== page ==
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Murals Of Pompeii's Brothel Showcase Sex Lives Of Ancient Romans

Pompeii is famous for being one of several ancient Roman metropolises preserved by the catastrophic eruption of Vesuvius in the year 79. What you may not know about it is that it was also home to some fairly zealous sexual activity and imagery.

Both this buried city and nearby Herculaneum are literally covered with carvings of phalluses, including one bronze chandelier that depicts a flying male member. Pompeii itself is home to a mural of Mercury who appears to have an incredibly oversized erection.

As reported by CBC News, new images of an excavated brothel within Pompeii are giving the public new insight into the randy shenanigans of the long-list residences of this part of Italy. It’s safe to say that these particular murals fit in perfectly well with a city that is also home to an intricate sculpture of a deity copulating with a goat.

Much of the art in this particular brothel depicts sex acts that archaeologists think were advertisements to potential clients. Only the wealthiest Pompeiians could afford to spend their time here, some of who appear to have scrawled on the walls their tales of sexual derring-do.

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Another naughty mural. DeAgostini/Getty Images

The only known brothel in the city, it was five storeys high and was equipped with a balcony from which sex workers called down to potential customers on the street.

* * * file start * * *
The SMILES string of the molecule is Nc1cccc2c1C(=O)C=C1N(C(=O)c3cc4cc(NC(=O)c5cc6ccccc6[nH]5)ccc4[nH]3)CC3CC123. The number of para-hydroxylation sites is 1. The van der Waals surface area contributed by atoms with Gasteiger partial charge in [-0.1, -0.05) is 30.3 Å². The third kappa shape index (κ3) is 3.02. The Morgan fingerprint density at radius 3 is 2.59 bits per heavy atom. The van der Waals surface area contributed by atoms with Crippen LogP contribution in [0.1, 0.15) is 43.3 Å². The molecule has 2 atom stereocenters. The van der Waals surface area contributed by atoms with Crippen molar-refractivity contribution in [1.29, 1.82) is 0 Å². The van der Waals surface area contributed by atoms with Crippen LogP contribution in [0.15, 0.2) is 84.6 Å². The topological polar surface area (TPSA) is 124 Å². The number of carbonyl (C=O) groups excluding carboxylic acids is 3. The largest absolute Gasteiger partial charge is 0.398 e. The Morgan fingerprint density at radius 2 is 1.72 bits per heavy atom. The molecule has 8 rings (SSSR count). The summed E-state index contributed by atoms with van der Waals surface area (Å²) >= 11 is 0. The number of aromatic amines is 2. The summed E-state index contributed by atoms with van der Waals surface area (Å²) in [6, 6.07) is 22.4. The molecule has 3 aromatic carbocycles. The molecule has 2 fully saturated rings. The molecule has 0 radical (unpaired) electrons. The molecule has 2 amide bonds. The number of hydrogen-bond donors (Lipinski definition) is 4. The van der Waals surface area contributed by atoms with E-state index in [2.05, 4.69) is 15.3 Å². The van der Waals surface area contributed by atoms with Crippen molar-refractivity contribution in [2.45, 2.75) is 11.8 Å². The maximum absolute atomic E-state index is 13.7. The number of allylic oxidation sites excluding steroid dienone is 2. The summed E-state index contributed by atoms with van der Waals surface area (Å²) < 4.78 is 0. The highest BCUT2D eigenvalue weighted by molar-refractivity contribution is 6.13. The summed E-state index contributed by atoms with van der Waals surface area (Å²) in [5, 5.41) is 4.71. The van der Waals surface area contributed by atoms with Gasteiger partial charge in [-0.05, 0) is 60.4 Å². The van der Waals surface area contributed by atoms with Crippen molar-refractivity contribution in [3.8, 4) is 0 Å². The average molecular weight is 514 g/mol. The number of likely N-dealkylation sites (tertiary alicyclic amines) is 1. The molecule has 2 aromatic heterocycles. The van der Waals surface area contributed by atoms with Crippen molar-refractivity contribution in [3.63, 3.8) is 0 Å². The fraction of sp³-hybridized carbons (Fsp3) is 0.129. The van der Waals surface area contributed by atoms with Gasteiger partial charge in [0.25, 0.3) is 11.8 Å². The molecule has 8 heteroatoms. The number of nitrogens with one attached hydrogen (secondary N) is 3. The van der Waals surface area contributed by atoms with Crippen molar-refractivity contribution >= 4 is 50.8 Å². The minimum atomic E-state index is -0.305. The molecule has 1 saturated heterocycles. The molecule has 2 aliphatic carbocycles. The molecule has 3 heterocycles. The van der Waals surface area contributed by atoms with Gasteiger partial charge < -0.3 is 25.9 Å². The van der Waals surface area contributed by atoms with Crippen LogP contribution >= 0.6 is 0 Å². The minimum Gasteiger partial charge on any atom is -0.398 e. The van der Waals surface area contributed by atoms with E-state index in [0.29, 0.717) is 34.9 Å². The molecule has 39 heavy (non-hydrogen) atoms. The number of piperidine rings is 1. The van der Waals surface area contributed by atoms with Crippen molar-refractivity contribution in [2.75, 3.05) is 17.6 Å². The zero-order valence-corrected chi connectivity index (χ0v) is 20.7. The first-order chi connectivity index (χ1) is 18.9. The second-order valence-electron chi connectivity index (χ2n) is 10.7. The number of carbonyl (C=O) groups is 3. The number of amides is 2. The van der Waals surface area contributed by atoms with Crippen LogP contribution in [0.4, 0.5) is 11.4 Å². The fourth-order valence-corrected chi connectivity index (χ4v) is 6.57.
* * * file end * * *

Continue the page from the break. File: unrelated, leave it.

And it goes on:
There were both male and female prostitutes working at the so-called “Lupanar of Pompeii,” and each were thought to have had to officially register with local authorities and pay taxes on their earnings.

That’s about all the equal opportunity you’d find back then. Despite prostitution being legal in Pompeii, most of the women working there were slaves.

Married men were allowed to get it on with anyone except the wives of other men. Married women were forbidden from sleeping with anyone other than their husbands.

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It’s not difficult to work out where the entrance to the brothel was in Pompeii. Viacheslav Lopatin/Shutterstock

Western University’s Professor Kelly Olson, an expert in Roman culture, told CBC News that the brothel was a rather unpleasant residence.

“It’s not a very nice place to work,” she said. “It’s very small, dank and the rooms are rather dark and uncomfortable.”

If you are not able to make it to Pompeii to see the remnants of the Lupanar in person, you can tune in to CBC’s The Nature of Things, a recently aired documentary featuring a tour of the notorious brothel.

[H/T: CBC News]

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